If you are accepted into the program, you will be invited to fill out surveys about your dog’s health and life experiences.  You will be asked to submit a sample of your dog’s saliva for DNA testing as well.  Some owners will be able to perform special activities with their dogs and report the results to the study.

Interesting in getting started?  You can learn more about nominating your dog HERE.

 

The “Placebo Effect” in Veterinary Medicine

The placebo effect is a known factor in human medicine.  It occurs when a patient feels that they are benefiting from a fake pill or treatment, often given to patients in double-blind studies when researchers are testing new medications.

Is there a placebo effect for pets?  A recent article in The Atlantic addresses this question.

While our pets don’t know what kind of medicine they are getting, we as owners do know.  It turns out that placebos can trick owners into thinking that their pets are feeling better.

In one study on a canine epilepsy drug, 79% of owners with dogs on the placebo reported a reduction in seizures.

How does this happen?  Veterinary experts report that we have “blind spots” about our pets, and our perceptions of their health don’t always match up with reality.  This often happens when pet owners are aware that their pets are being studied and they have an expectation that they will see an improvement.

The placebo effect among pet owners is similar to what’s known as the “caregiver placebo effect.”  When a patient—human or animal—can’t speak about how they are feeling, the caregiver must observe and judge the effects of a treatment.

The article points to one canine arthritis drug study where the perceptions of both owners and veterinarians were compared to actual physical exams.  It turns out that even the vets were guilty of the caregiver placebo effect.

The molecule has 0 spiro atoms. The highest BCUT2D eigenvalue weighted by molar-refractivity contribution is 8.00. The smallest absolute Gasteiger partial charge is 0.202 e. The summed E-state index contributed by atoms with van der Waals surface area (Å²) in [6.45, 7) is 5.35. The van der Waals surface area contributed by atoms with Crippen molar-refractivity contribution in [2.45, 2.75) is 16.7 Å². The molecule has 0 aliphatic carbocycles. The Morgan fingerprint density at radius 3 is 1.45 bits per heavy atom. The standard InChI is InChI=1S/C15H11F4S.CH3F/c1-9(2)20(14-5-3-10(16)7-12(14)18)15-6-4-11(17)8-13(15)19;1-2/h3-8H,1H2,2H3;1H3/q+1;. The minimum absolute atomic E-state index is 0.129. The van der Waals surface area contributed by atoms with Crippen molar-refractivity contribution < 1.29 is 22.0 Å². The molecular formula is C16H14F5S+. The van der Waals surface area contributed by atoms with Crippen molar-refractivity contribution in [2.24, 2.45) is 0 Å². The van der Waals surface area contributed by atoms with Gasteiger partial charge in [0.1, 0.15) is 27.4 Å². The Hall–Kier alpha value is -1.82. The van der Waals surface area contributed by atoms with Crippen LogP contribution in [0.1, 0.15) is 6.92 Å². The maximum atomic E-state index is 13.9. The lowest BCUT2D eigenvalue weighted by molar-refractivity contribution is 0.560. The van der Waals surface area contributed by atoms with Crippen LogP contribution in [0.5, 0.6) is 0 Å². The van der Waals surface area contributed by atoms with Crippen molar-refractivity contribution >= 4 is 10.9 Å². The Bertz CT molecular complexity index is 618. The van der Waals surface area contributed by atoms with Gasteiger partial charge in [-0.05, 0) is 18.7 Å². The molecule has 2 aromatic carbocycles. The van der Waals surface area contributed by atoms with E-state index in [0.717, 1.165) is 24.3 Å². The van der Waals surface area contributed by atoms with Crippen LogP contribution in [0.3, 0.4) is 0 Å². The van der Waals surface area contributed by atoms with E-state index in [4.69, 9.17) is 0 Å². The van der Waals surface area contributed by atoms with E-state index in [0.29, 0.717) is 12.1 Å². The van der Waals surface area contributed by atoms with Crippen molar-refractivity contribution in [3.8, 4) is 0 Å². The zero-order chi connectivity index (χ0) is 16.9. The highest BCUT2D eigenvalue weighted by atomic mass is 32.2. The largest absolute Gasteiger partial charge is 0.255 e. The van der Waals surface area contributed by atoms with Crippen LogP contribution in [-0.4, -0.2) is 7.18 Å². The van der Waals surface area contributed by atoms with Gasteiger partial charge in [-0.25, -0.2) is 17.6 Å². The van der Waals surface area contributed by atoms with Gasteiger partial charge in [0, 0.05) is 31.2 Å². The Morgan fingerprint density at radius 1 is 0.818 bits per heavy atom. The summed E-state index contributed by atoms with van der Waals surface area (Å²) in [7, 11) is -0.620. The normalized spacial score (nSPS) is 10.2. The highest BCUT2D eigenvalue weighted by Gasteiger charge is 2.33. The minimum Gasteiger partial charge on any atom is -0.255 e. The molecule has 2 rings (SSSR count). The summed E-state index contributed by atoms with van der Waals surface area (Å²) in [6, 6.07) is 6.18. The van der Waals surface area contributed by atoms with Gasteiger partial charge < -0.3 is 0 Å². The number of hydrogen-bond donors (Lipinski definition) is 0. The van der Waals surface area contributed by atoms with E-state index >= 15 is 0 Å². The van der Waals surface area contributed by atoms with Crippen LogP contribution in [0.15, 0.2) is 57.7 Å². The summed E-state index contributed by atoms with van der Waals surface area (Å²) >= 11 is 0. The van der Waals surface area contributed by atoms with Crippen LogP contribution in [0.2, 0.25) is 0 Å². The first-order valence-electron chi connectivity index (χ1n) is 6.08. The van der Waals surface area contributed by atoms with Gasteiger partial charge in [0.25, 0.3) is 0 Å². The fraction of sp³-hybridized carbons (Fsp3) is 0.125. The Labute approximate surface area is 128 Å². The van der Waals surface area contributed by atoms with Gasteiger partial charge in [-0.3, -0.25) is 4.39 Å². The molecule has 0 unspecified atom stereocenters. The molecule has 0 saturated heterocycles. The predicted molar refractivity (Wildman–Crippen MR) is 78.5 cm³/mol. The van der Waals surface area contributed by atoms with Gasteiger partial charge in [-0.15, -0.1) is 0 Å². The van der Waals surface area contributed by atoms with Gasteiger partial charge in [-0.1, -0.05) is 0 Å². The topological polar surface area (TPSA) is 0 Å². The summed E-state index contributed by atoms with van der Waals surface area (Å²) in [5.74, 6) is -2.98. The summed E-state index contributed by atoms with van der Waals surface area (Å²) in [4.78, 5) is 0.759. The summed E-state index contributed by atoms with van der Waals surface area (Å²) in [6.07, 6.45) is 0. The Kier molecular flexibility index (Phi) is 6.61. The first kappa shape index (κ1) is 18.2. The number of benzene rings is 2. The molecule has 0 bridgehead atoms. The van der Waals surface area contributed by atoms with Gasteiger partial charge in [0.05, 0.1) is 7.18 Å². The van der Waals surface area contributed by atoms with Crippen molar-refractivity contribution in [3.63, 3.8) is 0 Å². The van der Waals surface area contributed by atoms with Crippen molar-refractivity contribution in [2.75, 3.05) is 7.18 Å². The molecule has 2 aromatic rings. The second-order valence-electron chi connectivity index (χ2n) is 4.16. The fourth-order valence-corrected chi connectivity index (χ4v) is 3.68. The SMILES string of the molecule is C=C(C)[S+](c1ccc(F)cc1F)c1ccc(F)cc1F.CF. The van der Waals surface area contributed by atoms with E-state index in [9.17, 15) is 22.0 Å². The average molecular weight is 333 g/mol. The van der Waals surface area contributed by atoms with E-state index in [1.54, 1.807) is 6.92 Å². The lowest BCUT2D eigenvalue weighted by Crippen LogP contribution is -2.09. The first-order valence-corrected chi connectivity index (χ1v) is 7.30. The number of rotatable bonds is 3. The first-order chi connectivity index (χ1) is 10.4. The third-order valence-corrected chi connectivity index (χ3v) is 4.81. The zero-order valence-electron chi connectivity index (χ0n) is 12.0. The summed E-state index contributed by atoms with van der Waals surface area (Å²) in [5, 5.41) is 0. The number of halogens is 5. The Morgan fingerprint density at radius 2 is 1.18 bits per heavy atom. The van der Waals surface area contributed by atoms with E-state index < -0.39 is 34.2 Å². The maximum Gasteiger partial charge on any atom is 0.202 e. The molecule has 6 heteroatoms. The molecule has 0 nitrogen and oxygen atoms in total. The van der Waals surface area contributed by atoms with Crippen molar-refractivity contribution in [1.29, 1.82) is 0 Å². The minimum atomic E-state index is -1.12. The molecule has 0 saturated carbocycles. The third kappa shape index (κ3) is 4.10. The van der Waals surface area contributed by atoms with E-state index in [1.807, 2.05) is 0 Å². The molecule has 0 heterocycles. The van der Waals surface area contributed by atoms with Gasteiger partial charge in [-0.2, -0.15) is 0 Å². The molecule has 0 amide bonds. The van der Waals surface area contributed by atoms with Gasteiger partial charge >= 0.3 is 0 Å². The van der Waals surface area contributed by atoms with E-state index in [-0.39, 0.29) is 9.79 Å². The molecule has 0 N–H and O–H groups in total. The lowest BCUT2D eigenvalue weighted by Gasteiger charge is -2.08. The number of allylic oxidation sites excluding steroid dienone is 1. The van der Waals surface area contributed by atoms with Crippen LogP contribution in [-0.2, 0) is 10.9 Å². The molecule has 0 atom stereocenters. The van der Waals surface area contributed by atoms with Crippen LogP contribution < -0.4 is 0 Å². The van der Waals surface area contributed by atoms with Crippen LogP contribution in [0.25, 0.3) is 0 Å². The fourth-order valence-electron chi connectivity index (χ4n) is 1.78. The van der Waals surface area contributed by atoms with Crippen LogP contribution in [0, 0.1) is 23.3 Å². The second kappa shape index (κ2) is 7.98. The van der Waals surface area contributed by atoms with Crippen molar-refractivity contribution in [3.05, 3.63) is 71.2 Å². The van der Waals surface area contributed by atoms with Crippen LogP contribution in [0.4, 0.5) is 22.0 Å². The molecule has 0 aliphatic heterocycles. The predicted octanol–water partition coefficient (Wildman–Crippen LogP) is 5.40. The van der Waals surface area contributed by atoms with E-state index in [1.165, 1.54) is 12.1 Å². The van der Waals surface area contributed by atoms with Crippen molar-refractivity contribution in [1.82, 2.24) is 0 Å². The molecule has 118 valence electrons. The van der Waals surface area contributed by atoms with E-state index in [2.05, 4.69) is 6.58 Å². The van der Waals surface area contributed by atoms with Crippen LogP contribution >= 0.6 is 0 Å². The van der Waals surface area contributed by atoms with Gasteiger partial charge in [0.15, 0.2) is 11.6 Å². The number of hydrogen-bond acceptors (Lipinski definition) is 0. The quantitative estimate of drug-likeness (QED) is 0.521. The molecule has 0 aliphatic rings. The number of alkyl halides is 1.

The danger of the veterinary placebo effect is that our pets may continue to suffer while we think that they are feeling better.  Veterinarians note that it’s natural for us to want our pets to feel better, we just have to be aware of our perceptions and expectations.

 

November is Pet Diabetes Awareness Month

Diabetes is a health issue that can affect dogs and cats as well as us humans.  Did you know that 1 in 300 dogs and 1 in 230 cats in the U.S. have diabetes?

November is Pet Diabetes Month, the perfect time to find out if your pet is at risk for diabetes.

You can take this diabetes risk quiz, for both dogs and cats.

Diabetes tends to be more common in cats than dogs.  And also in older pets that are overweight.

Managing your pet’s weight is key to preventing diabetes.  Studies have shown that high protein-low carb diets are the best approach.  Some pets have even been able to go off insulin with a change in diet.

Regular exercise is also key to diabetes prevention…and your pet’s overall good health.

While there is no cure, your pet’s diabetes can be managed and treated with a combination of medication, regular monitoring and veterinary checkups, and of course a healthy diet and regular exercise.

Be sure to talk to your vet if you have questions about diabetes in your dog or cat.